190 Route 33. BRESCIA. Duomo Nuovo.
an obstinate defence. Five years later it was restored to the dominions
of Venice, to which it belonged till 1797, but it has never recovered its
ancient importance. On 1st April, 1849, the town was bombarded and
taken by the Austrians under Haynau, and some of the buildings still
bear traces of damage done on that occasion.
Brescia occupies a place of no little importance in the history of art
from having given birth to Alessandro Bdonvicino, surnamed II Moretto
(1498-1555), who appears to have studied exclusively at his native place,
and whose teacher is said to have been Floriano Ferramola of Brescia. It
has been asserted that he was influenced by Titian and the Roman school,
but for this there is no reason. Like the Veronese masters, he is distin¬
guished from the Venetian school, with which he has generally been
classed, by the comparative soberness of his colouring ('subdued silvery
tone1), notwithstanding which he vies with the Venetians in richness and.
brilliancy, while he sometimes reveals the possession in full degree of the
ideality of the golden period of art. Buonvicino began his career as a
painter in his 18th year. He rarely extended the sphere of his labours
beyond his native place, and Brescia is therefore abundantly stored with
his works. The churches here (such as S. Clemente, p. 193) display his
fertility, both as a painter 'al fresco1 and in oils, forming quite a museum
of his pictures. S. Giovanni Evangelista (p. 192), S. Nazaro e Celso
(p. 194), and the Galleria Tosio (p. 193) all contain admirable specimens
of his powers. Another eminent master of the school of Brescia, and a
contemporary of Buonvicino, was Girol. Romanino (1485-1566). — Brescia
also contains several interesting antiquities (p. 192).
From the station the town is entered at its S.W. corner by the
Porta della Stazione (PI. A, 6), whence the Corso Vittorio Emmanuele
leads N.E. to the Piazza Vecchia and the Piazza del Duomo.
The *Duomo Nuovo (PL 5; D, 4), or episcopal cathedral, begun
in 1604 by Lattanzio Gambara (but the dome not finally completed
till 1825), is one of the best churches of its period.
Interior. By the first pillar on the right is the large -Monument of
Bishop Nava (d. 1831), with groups in marble and a relief by Monti of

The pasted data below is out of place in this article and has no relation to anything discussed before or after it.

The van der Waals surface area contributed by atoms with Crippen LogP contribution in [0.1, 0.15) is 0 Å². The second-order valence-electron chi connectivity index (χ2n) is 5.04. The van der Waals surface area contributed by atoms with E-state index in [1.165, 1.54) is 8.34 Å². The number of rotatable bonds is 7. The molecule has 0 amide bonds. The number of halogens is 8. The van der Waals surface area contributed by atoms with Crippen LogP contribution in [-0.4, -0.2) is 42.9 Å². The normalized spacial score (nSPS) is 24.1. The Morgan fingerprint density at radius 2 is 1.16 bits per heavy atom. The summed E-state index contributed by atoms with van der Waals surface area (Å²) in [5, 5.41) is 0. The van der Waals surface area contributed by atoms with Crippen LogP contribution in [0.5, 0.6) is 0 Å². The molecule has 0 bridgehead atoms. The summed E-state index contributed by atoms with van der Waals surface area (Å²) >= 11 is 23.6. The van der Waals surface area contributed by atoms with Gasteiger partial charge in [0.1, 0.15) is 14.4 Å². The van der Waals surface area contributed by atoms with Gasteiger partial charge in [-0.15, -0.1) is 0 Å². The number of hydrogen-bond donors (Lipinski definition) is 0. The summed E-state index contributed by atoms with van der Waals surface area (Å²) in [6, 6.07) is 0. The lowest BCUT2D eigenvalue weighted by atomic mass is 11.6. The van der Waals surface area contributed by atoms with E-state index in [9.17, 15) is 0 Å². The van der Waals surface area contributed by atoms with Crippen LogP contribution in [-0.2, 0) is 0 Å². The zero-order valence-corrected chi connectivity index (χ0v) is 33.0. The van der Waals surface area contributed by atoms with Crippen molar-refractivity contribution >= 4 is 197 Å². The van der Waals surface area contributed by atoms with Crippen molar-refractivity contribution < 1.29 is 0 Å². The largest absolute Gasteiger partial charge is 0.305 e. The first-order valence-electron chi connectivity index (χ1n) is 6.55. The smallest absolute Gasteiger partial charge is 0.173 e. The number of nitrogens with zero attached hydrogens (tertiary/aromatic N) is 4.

Ravenna; by the first pillar on the left the monument of Bishop Ferrari.
The second altar on the right is adorned with modern statues in marble
of Faith by Selaroni, and Hope, by Emanueli, and a modern painting,
Christ healing the sick, by Gregoletti. Then (3rd altar on the right) a
sarcophagus with small "High-reliefs, date about 1500, containing '■Corpora
D. D. Apollonii et PhilastrV, transferred hither in 1674 from the crypt of
the old cathedral. — High altar-piece an Assumption by Zoboli, designed
by Conca. In the dome the four Evangelists, high reliefs in marble.
Passing through a door between the 2nd and 3rd altar, we
descend by 25 steps to the Duomo Vecchio (PI. 6; D, 4), generally
called La Rotonda, situated on the low ground to the S. of the
Duomo Nuovo (if shut, apply to the sacristan of the new cathedral,
who lives at the back of the choir of the latter).
This massive structure is circular, as its name imports, with a pas¬
sage round it, surmounted by a dome, and resting on eight short pillars
in the interior. The substructure is very ancient (9th cent.), while the
dome and cupola (PiOmanesque) date from the 12th century. The tran¬
sept and choir with lateral chapels at the back were added at a very
early period. On both sides of the pulpit are statues by Alessandro Vittoria.
At the second altar on the right is the monument of Bishop Lambertino
(d. 1349) with reliefs. Altar-piece, an * Assumption by Moretto (1526). —
Below the dome is the crypt, or Basilica di S. Filastro, supported by
Opposite the E. side of the Duomo Nuovo is the entrance to
the *Biblioteca Qairiniana (Biblioteca Comunale, PI. 19; D, 4; fee